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Be honest URMs: why does race-blind admissions really bother you?

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Pithypike:
Galt, what is your point? 

I really don't understand.  Why should a URM be the one to win the Yale lottery just because they are a URM? 

JeNeSaisLaw:
I think Galt's point is that the class will be all white.

To answer Galt's question, though, the chances are the same as any group of 3 from the pool. That would be the point of race-blindness. It's not a relevant factor in picking.

Pithypike:
It was a rhetorical question. 

I just wonder why Galt wants one of the URMs to be the one chosen over a similarly qualified white applicant.  It makes no sense to me. 

Kirk Lazarus:

--- Quote from: JeNeSaisLaw on July 27, 2008, 10:27:37 PM ---I think Galt's point is that the class will be all white.

To answer Galt's question, though, the chances are the same as any group of 3 from the pool. That would be the point of race-blindness. It's not a relevant factor in picking.

--- End quote ---

Correct. The chances, under my hypo, of a black person getting selected initially are 3/50; while the chances of a white person getting selected are 47/50. That's a 6 percent likelihood versus a 94 percent likelihood. Since each selection is independent of the next, at least with respect to race, the odds that the next person selected would be 3/49 black and 46/49 white - (6.1% and 93.8 percent, respectively)

Although race blind in policy, under my hypo it virtually ensures an all white class. Is that the purpose of race blind? Answer this question and I'll ask another.

Also, remember the question posed in the thread is not the benefits of a race-blind system, but rather why qualified minorities might not want it.

Pithypike:

--- Quote from: Galt on July 28, 2008, 08:16:02 AM ---
--- Quote from: JeNeSaisLaw on July 27, 2008, 10:27:37 PM ---I think Galt's point is that the class will be all white.

To answer Galt's question, though, the chances are the same as any group of 3 from the pool. That would be the point of race-blindness. It's not a relevant factor in picking.

--- End quote ---

Correct. The chances, under my hypo, of a black person getting selected initially are 3/50; while the chances of a white person getting selected are 47/50. That's a 6 percent likelihood versus a 94 percent likelihood. Since each selection is independent of the next, at least with respect to race, the odds that the next person selected would be 3/49 black and 46/49 white - (6.1% and 93.8 percent, respectively)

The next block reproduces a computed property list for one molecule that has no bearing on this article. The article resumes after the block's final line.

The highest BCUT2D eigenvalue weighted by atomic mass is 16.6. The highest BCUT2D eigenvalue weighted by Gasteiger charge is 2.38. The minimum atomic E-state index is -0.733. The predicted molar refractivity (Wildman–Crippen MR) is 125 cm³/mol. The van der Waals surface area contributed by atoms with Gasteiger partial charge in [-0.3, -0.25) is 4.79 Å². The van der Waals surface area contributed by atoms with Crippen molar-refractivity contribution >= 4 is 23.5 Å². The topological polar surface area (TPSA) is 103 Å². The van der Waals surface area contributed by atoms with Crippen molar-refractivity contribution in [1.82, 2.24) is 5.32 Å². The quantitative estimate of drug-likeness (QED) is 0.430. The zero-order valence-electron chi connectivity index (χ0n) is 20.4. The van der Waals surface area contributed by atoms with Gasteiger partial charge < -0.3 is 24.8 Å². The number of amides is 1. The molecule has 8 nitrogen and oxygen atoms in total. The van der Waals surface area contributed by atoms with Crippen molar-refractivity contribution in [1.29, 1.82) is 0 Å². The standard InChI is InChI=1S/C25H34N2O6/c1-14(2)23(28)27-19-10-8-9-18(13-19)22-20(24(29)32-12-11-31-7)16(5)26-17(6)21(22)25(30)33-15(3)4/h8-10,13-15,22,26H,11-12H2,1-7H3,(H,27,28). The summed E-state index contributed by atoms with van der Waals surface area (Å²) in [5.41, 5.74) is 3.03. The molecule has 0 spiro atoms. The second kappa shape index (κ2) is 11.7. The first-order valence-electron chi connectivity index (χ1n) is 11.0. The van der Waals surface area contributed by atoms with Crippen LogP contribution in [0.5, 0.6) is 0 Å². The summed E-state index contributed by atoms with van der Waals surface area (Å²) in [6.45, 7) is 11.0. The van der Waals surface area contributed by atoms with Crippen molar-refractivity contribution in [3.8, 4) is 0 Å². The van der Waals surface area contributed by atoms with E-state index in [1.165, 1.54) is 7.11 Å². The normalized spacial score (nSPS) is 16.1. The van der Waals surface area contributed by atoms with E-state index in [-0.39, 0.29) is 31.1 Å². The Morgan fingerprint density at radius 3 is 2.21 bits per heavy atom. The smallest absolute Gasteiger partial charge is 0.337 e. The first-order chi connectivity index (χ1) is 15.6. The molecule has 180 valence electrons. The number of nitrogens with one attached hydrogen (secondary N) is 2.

Although race blind in policy, under my hypo it virtually ensures an all white class. Is that the purpose of race blind? Answer this question and I'll ask another.

Also, remember the question posed in the thread is not the benefits of a race-blind system, but rather why qualified minorities might not want it.

--- End quote ---

Like I posted above, why should one of the URMs be the one to luck out and be selected?  What is so inherently bad about an all white class, if all of them deserve to be there and were selected on the basis of their qualifications?

I understand that diversity improves the educational setting, but how much more diverse is a rich URM from the burbs versus a white guy that grew up in the inner city and had to scrap for everything they have?  I think there are better ways to take into account diversity of opinion and thought than race. 

But if a URM writes a really bitchin diversity statement or PS about how growing up as a minority has influenced them and made them more prepared to contribute in a classroom setting, then I see no reason why that shouldn't be taken into account.  I just don't think race should automatically qualify someone as having diverse life experiences.

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